Mr. Personality

A personality expert talks character and destiny.

Why do All Rock Stars Die at 27?

Sex, drugs -- death -- and rock.

Hendrix, Morrison, Joplin, Cobain, Howell, and now Winehouse -- it seems that the only way to make it really big in rock and roll is to die at the age of 27, especially now that rock and roll is dead anyway. So was this Amy's last attempt to live like a rock star in the post-rock X-factor/America's got talent era of wash down steriliased elevator pop? I don't know what Amy died of, but at least poetically, one is tempted to suggest that she could not cope with the lack of creative depth of the music industry (which is apparently dead, too) and, perhaps above all, the lack of talent of her contemporaries. But what made her totally different from her contemporaries was that she really was a troubled soul fighting the inner demons of creativity, as opposed to an ephemeral brand at the disposal of twitter and OK! magazine. There was always a different layer of depth to Amy, one not found in Rihanna, Adele, or Lady Gaga -- that layer is called authenticity, and Amy paid a high price for being authentic (the others are just original, but originality is a lot healthier than authenticity because your life is not at stake).

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Anyway, back to the original question. I will not pretend to provide a scientific answer but science is about identifying patterns first and explaining them next. So, how can we explain this pattern of famous rock stars living just until they are 27? Are there any salient life events in adult development that could conflict with the needs or goals of talented artists, especially in rock and roll? Can we draw any parallels in the biographies of these music icons, and can personality theory help us understand these unusual events?

Psychopathology tells us that all forms of mental illness are characterised by disruptive symptoms: uncontrollable, anxiety-evoking, annoying patterns of thought, behaviour or affect that impair our capacity to love and work (this is true from Freud to the latest version of the DSM). That is why addictions -- which are covered extensively by other, more knowledgeable bloggers here -- are included in psychopathology manuals. To be addicted to something is to damage your interpersonal relations and career aspirations, whatever that "addiction" may be (psychological, physical, legal, illegal, etc). We know that Hendrix, Howell, Cobain, Joplin, and Winehouse -- as well as 90% of rock stars up to the 90s, but probably just 30% of rock stars after the 00s - all had problems with drugs, and that they had even bigger problems when they stopped taking them. Amy was seemingly clean now, but drinking a lot. Like the others, Amy was self-medicating and was probably manic-depressive. As most of you will know, bipolar disorder is the "preferred" diagnosis of eminent artists or exceptionally creative people.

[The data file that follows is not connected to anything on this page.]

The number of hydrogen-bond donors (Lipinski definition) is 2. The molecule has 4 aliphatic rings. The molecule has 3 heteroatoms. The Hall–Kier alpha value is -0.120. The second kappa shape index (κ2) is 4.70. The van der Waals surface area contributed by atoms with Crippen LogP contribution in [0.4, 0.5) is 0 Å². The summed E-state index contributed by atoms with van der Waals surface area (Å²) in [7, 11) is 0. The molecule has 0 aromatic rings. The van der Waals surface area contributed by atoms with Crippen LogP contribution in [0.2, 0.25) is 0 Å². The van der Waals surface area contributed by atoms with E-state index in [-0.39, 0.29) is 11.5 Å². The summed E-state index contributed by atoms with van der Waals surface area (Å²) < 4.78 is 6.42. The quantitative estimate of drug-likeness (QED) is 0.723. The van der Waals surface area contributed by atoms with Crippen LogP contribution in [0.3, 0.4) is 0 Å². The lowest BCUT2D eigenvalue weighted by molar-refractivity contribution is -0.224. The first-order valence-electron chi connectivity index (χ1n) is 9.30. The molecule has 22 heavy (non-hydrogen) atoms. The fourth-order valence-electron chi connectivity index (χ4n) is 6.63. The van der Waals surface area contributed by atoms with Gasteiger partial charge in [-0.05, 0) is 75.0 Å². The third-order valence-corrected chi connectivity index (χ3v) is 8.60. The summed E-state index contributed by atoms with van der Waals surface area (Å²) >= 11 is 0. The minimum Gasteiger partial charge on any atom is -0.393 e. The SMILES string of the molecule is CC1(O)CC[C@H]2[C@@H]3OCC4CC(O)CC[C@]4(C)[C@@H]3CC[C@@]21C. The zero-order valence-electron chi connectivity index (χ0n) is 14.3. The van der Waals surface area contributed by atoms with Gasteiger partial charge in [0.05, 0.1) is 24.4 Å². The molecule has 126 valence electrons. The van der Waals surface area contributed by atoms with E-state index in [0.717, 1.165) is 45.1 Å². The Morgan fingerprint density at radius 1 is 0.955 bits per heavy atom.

Personality theory tells us that our personality does not change very much after the age of 30; but that there are some general developmental changes in most people's personality, even after that age. As we grow older, we become more emotionally stable, more conscientious, more agreeable, and less open to new experiences. So, it seems, then, that getting old is a major threat to our creative enterprises, especially if you are a rock star. Most people become more conforming, more adjusted, more boring, less creative. The battle that the Hendrixs, Winehouses, or Morrisons of this world may have faught - through their personality and art - was, on one hand, a battle against society (they were rebellious souls who wanted to inject some freedom and change into a world they disliked, despite being incredibly successful in the eyes of others and by most objective criteria for success); on the other hand they may have been battling against their own self-transformation. In fact, in becoming successful, they may have become a victim of the very system they were attempting to change. The realisation that they were being "consumed" by others -- a bit as if the Che Guevara had lived sufficiently long to see all those middle-class and rich kids wearing his t-shirts (D&G of course) -- may have been too much to take.

Now Amy will become an even bigger brand, and even an icon. However, it is hard to imagine that she would have cared about this. This is what makes Amy different from most of her contemporary celebrities, who seem likely to fake, and even cause, their own death, just in order to be more famous. I think Andy Warhol killed rock and roll when he invented Pop -- Amy was an anachronistic rock child; her talent was the main cause of her success but also of her downfall. In an era of creative mediocrity (think David Guetta or the Black Eye Peas), her public and the media seem to forgive her everything and turned her into a brand despite her unacceptable behaviour. They left her with no escape; not in this world. And this is what the other "27" rock stars have in common with her: they failed because they were too successful.

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Tomas Chamorro-Premuzic, Ph.D., is a Professor of Business Psychology at UCL and NYU. He studies online dating, entrepreneurship, and consumer preferences. more...

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